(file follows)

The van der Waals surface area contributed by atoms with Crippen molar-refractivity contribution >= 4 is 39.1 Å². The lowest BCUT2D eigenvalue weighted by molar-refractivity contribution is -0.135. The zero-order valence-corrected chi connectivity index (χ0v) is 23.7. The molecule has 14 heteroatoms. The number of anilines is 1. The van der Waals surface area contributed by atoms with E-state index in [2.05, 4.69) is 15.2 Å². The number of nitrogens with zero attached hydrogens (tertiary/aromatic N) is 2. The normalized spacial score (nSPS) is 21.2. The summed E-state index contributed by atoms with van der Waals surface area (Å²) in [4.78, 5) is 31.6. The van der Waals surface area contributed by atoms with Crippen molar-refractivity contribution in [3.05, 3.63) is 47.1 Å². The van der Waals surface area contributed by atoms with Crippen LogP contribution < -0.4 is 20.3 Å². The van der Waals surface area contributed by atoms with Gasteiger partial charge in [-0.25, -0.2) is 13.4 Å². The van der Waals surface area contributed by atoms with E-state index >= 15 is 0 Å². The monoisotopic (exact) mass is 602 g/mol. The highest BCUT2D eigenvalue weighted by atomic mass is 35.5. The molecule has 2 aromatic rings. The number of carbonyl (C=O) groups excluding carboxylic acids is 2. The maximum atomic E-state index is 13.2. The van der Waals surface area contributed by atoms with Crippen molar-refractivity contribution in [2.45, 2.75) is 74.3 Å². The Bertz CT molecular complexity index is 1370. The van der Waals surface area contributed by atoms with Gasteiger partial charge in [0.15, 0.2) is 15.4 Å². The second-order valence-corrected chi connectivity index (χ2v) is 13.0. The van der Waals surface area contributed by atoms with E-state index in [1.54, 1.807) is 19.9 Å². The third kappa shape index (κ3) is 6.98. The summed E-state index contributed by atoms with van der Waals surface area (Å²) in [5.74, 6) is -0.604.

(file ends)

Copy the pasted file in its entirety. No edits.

The van der Waals surface area contributed by atoms with Crippen molar-refractivity contribution >= 4 is 39.1 Å². The lowest BCUT2D eigenvalue weighted by molar-refractivity contribution is -0.135. The zero-order valence-corrected chi connectivity index (χ0v) is 23.7. The molecule has 14 heteroatoms. The number of anilines is 1. The van der Waals surface area contributed by atoms with E-state index in [2.05, 4.69) is 15.2 Å². The number of nitrogens with zero attached hydrogens (tertiary/aromatic N) is 2. The normalized spacial score (nSPS) is 21.2. The summed E-state index contributed by atoms with van der Waals surface area (Å²) in [4.78, 5) is 31.6. The van der Waals surface area contributed by atoms with Crippen molar-refractivity contribution in [3.05, 3.63) is 47.1 Å². The van der Waals surface area contributed by atoms with Crippen LogP contribution < -0.4 is 20.3 Å². The van der Waals surface area contributed by atoms with Gasteiger partial charge in [-0.25, -0.2) is 13.4 Å². The van der Waals surface area contributed by atoms with E-state index >= 15 is 0 Å². The monoisotopic (exact) mass is 602 g/mol. The highest BCUT2D eigenvalue weighted by atomic mass is 35.5. The molecule has 2 aromatic rings. The number of carbonyl (C=O) groups excluding carboxylic acids is 2. The maximum atomic E-state index is 13.2. The van der Waals surface area contributed by atoms with Crippen molar-refractivity contribution in [2.45, 2.75) is 74.3 Å². The Bertz CT molecular complexity index is 1370. The van der Waals surface area contributed by atoms with Gasteiger partial charge in [0.15, 0.2) is 15.4 Å². The second-order valence-corrected chi connectivity index (χ2v) is 13.0. The van der Waals surface area contributed by atoms with E-state index in [1.54, 1.807) is 19.9 Å². The third kappa shape index (κ3) is 6.98. The summed E-state index contributed by atoms with van der Waals surface area (Å²) in [5.74, 6) is -0.604.